Conversations about energy efficiency are more common now than ever. That’s in part because of the energy crisis, but also because of changing regulations and a larger public interest in sustainability and green living.
As a homeowner, you may not have given much thought to your Energy Performance Certificate (EPC) rating. In fact, if you’ve lived in your home for more than a decade and have no plans to relocate, you may not even have an EPC.
For landlords, however, EPCs are one of the most important property documents to consider. Let’s explore why your EPC rating really matters.
In October 20081, regulations were put into place mandating that every property must have an EPC rating before being marked for rent. Since January 9 2013, it became law for all rental property ads to have this rating displayed. This means prospective tenants can make informed decisions about their future homes, and how much they may need to pay in potential heating costs.
As of April 2018, it is now a legal requirement that all rental properties must have an EPC rating of E or higher. This law applied to new lets and tenancy renewals, while further action came in as of April 2020, mandating that all existing tenancies must have their EPCs up to scratch.
Failure to comply with this could result in civil penalties of up to £4,000, with properties not meeting standards after three months potentially facing fines of up to 20% of the rental value.
Future changes to EPC regulations
There has recently been some debate about what new regulations to put in place, with Rishi Sunak announcing in September 202322 that 2025 and 2028 EPC plans were to be scrapped.
This would have meant that from 2025, all new tenancies must have a minimum EPC rating of C, and all existing tenancies up to the same by 2028. Landlords would have been solely responsible for upgrading their properties to meet these standards, but many were concerned about the financial costs involved with improving their buy-to-lets.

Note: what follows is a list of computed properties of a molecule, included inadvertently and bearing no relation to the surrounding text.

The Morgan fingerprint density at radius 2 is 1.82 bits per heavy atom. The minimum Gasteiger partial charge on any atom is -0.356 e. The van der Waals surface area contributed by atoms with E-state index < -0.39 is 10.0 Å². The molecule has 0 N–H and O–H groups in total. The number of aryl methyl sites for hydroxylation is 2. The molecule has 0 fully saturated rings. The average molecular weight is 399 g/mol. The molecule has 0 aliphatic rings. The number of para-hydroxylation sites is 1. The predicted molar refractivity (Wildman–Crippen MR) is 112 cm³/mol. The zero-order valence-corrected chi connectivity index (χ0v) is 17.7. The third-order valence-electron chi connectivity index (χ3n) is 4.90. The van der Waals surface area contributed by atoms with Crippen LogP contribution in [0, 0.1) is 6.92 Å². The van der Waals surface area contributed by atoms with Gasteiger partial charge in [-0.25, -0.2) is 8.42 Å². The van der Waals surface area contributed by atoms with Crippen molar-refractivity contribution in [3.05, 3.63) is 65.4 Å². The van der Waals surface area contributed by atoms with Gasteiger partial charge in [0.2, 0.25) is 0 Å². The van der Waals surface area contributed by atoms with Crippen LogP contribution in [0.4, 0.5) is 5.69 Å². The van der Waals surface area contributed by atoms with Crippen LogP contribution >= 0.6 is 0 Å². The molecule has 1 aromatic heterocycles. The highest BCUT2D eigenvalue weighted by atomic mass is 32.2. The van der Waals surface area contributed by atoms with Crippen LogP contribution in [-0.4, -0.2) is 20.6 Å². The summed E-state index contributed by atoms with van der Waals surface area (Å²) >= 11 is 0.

While no new regulations have been put into place, with the UK’s net zero 2050 goal, it’s safe to say that some regulations will come into play at some point in the future. However, whether that’s in the near or distant future remains to be seen. Irrespective of being a legal requirement or not, there are benefits to improving a property’s EPC rating - both to adhere to future rules and to attract new tenants.
The benefits of improving EPC ratings
For landlords, enhancing energy efficiency can future-proof their investments, attract environmentally conscious tenants, and increase their property’s value. There’s plenty landlords can do to improve their property’s EPC rating, from small to big changes.
Check out our article about improving your EPC to learn more.
How to stay compliant
The best way to stay compliant is to work with accredited assessors. You don’t need to regularly renew your EPC while you have tenants, but you may need to check that your EPC is still valid if you’re marketing to new tenants. An EPC is valid for 10 years, and non-compliance can result in fines of up to £5,0003 for landlords. It’s also crucial that you seek tenant consent when making EPC improvements or assessments, and always provide them with a copy of the EPC.
Why your EPC rating really matters
It’s not just a case of staying compliant - it’s about providing the best possible living conditions for your tenants. That means warm homes and comfortable budgeting options, so the higher your EPC, the better it will be for your tenants.
The happier your tenants are, the longer they’re likely to stay.
While making improvements may seem costly, it doesn’t have to be. Check out our article to learn more about what costs to expect if you’re looking to improve your buy-to-let’s energy efficiency.
If you’re considering a remortgage as a way to fund property improvements, get in touch with us and let’s have a chat. We can discuss options for releasing funds from your property to help finance your improvement project.
We can help with all your buy-to-let mortgage needs, so reach out today and let’s work together to make the most of your investment property.
There is no guarantee that it will be possible to arrange continuous letting of the property, nor that rental income will be sufficient to meet the cost of the mortgage.
Your property may be repossessed if you do not keep up repayments on your mortgage.
There may be a fee for mortgage advice. The actual amount you pay will depend upon your circumstances. The fee is up to 1% but a typical fee is 0.3% of the amount borrowed.